Basically the tradition of prostration or ¨kowtow¨ can only been seen in weddings and funerals in China to show respect to their parents. It’s believed that a man should have dignity and not grovel or bow down easily. But this traditional etiquette is more usual in the other two countries because of their seating habits. For instance, South Korean football and music stars kneel on the ground and give deep bow to their fans to show gratitude, and Japanese perform Dogeza to apologize with great sincerity.
These countries have similar education system, influenced by the ancient Civil Service Examination System. For students in these countries, college entrance examination is the most important event in one’s career. The average competition for this exam in South Korea and Japan will not be lower than that in China. Students suffer from stress and anxiety and have to get used to direct comparison of their grades. It’s considered so important by many of them because this exam can mostly decide and change their social class in the future.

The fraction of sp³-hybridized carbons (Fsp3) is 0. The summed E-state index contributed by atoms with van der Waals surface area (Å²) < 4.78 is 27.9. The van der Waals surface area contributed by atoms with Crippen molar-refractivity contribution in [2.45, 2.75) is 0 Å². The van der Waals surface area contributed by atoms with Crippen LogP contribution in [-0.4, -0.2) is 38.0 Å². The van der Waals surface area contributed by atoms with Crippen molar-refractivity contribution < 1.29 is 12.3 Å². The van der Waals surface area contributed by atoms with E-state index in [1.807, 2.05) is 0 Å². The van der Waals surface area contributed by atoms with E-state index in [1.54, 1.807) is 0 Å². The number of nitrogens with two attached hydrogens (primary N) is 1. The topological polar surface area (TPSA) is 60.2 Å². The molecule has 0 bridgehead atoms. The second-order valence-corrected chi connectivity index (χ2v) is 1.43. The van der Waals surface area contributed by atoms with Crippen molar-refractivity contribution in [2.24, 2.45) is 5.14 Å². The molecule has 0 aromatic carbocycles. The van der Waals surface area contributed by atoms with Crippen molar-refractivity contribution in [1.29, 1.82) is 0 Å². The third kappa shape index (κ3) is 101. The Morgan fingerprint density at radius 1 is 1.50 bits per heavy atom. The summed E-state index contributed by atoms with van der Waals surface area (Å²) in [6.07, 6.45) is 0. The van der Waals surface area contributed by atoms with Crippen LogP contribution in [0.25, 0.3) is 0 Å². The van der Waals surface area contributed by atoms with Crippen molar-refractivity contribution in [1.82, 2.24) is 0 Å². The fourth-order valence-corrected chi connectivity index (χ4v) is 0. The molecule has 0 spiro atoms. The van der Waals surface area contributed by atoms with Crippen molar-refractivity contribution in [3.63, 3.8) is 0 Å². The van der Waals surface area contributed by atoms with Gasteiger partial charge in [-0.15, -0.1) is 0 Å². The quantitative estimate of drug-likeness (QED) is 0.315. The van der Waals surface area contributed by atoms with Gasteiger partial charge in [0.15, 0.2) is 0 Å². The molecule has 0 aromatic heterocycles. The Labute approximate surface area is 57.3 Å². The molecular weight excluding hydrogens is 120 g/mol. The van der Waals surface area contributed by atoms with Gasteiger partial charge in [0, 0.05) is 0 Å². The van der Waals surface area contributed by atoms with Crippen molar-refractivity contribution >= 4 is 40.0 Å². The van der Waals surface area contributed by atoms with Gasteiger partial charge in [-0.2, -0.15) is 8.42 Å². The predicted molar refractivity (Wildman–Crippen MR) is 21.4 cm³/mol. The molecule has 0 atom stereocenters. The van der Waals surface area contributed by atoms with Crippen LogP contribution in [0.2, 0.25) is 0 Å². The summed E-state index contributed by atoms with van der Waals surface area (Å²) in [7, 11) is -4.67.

Can you differ Japanese, Chinese and South Korean now?
I hope that this post can give you an general ideal. In reality, one could meet a Japanese, Chinese or Korean distinct from studies. It happens because the regional differences within a country and the variations between private and public culture all play an important role. The ideal way to learn how to communicate and do business with people with huge cultural differences is to learn from experience.